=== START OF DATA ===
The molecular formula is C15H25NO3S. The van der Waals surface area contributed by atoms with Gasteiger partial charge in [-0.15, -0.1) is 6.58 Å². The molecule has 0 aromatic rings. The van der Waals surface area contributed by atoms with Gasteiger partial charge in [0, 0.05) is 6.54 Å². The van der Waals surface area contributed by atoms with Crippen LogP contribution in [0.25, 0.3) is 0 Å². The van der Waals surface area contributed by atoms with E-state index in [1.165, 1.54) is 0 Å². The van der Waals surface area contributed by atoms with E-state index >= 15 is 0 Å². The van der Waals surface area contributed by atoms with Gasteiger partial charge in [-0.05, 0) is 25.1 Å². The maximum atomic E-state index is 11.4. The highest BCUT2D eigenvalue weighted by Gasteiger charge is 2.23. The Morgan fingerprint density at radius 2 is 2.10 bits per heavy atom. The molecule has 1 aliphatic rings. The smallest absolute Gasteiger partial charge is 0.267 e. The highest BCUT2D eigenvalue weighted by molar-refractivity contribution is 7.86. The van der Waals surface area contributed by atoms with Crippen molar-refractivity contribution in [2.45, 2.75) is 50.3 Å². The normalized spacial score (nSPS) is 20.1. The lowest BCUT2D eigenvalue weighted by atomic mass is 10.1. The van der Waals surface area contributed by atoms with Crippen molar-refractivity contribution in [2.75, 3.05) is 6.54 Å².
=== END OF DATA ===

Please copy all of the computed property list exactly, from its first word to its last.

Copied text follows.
The molecular formula is C15H25NO3S. The van der Waals surface area contributed by atoms with Gasteiger partial charge in [-0.15, -0.1) is 6.58 Å². The molecule has 0 aromatic rings. The van der Waals surface area contributed by atoms with Gasteiger partial charge in [0, 0.05) is 6.54 Å². The van der Waals surface area contributed by atoms with Crippen LogP contribution in [0.25, 0.3) is 0 Å². The van der Waals surface area contributed by atoms with E-state index in [1.165, 1.54) is 0 Å². The van der Waals surface area contributed by atoms with E-state index >= 15 is 0 Å². The van der Waals surface area contributed by atoms with Gasteiger partial charge in [-0.05, 0) is 25.1 Å². The maximum atomic E-state index is 11.4. The highest BCUT2D eigenvalue weighted by Gasteiger charge is 2.23. The Morgan fingerprint density at radius 2 is 2.10 bits per heavy atom. The molecule has 1 aliphatic rings. The smallest absolute Gasteiger partial charge is 0.267 e. The highest BCUT2D eigenvalue weighted by molar-refractivity contribution is 7.86. The van der Waals surface area contributed by atoms with Crippen molar-refractivity contribution in [2.45, 2.75) is 50.3 Å². The normalized spacial score (nSPS) is 20.1. The lowest BCUT2D eigenvalue weighted by atomic mass is 10.1. The van der Waals surface area contributed by atoms with Crippen molar-refractivity contribution in [2.75, 3.05) is 6.54 Å².